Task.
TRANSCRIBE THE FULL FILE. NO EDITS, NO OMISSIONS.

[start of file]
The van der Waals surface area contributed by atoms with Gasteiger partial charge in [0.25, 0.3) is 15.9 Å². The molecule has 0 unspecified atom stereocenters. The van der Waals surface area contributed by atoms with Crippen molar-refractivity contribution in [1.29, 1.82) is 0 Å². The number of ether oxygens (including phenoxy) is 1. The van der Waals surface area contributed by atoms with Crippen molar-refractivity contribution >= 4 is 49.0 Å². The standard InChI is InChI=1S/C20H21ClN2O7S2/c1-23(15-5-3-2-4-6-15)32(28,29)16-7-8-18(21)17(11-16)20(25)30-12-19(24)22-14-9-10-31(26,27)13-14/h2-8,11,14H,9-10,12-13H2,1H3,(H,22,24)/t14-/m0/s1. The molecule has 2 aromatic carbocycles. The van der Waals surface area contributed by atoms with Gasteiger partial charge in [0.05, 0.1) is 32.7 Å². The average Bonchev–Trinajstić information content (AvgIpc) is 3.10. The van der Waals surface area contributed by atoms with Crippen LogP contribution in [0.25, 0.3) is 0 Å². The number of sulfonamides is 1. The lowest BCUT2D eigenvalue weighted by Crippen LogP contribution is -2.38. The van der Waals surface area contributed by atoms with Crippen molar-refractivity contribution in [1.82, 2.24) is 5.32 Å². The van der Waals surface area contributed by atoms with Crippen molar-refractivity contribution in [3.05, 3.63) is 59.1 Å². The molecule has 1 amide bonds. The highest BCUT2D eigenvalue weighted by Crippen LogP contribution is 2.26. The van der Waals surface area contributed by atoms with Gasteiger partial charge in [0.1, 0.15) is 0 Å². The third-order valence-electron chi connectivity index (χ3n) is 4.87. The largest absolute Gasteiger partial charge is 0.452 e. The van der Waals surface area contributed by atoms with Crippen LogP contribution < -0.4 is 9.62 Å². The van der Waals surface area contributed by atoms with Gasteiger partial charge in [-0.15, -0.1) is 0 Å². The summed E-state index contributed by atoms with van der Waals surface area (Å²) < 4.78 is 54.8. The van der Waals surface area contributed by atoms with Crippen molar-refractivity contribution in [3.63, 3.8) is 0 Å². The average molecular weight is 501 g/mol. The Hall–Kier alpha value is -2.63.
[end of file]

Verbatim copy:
The van der Waals surface area contributed by atoms with Gasteiger partial charge in [0.25, 0.3) is 15.9 Å². The molecule has 0 unspecified atom stereocenters. The van der Waals surface area contributed by atoms with Crippen molar-refractivity contribution in [1.29, 1.82) is 0 Å². The number of ether oxygens (including phenoxy) is 1. The van der Waals surface area contributed by atoms with Crippen molar-refractivity contribution >= 4 is 49.0 Å². The standard InChI is InChI=1S/C20H21ClN2O7S2/c1-23(15-5-3-2-4-6-15)32(28,29)16-7-8-18(21)17(11-16)20(25)30-12-19(24)22-14-9-10-31(26,27)13-14/h2-8,11,14H,9-10,12-13H2,1H3,(H,22,24)/t14-/m0/s1. The molecule has 2 aromatic carbocycles. The van der Waals surface area contributed by atoms with Gasteiger partial charge in [0.05, 0.1) is 32.7 Å². The average Bonchev–Trinajstić information content (AvgIpc) is 3.10. The van der Waals surface area contributed by atoms with Crippen LogP contribution in [0.25, 0.3) is 0 Å². The number of sulfonamides is 1. The lowest BCUT2D eigenvalue weighted by Crippen LogP contribution is -2.38. The van der Waals surface area contributed by atoms with Crippen molar-refractivity contribution in [1.82, 2.24) is 5.32 Å². The van der Waals surface area contributed by atoms with Crippen molar-refractivity contribution in [3.05, 3.63) is 59.1 Å². The molecule has 1 amide bonds. The highest BCUT2D eigenvalue weighted by Crippen LogP contribution is 2.26. The van der Waals surface area contributed by atoms with Gasteiger partial charge in [0.1, 0.15) is 0 Å². The third-order valence-electron chi connectivity index (χ3n) is 4.87. The largest absolute Gasteiger partial charge is 0.452 e. The van der Waals surface area contributed by atoms with Crippen LogP contribution < -0.4 is 9.62 Å². The van der Waals surface area contributed by atoms with Gasteiger partial charge in [-0.15, -0.1) is 0 Å². The summed E-state index contributed by atoms with van der Waals surface area (Å²) < 4.78 is 54.8. The van der Waals surface area contributed by atoms with Crippen molar-refractivity contribution in [3.63, 3.8) is 0 Å². The average molecular weight is 501 g/mol. The Hall–Kier alpha value is -2.63.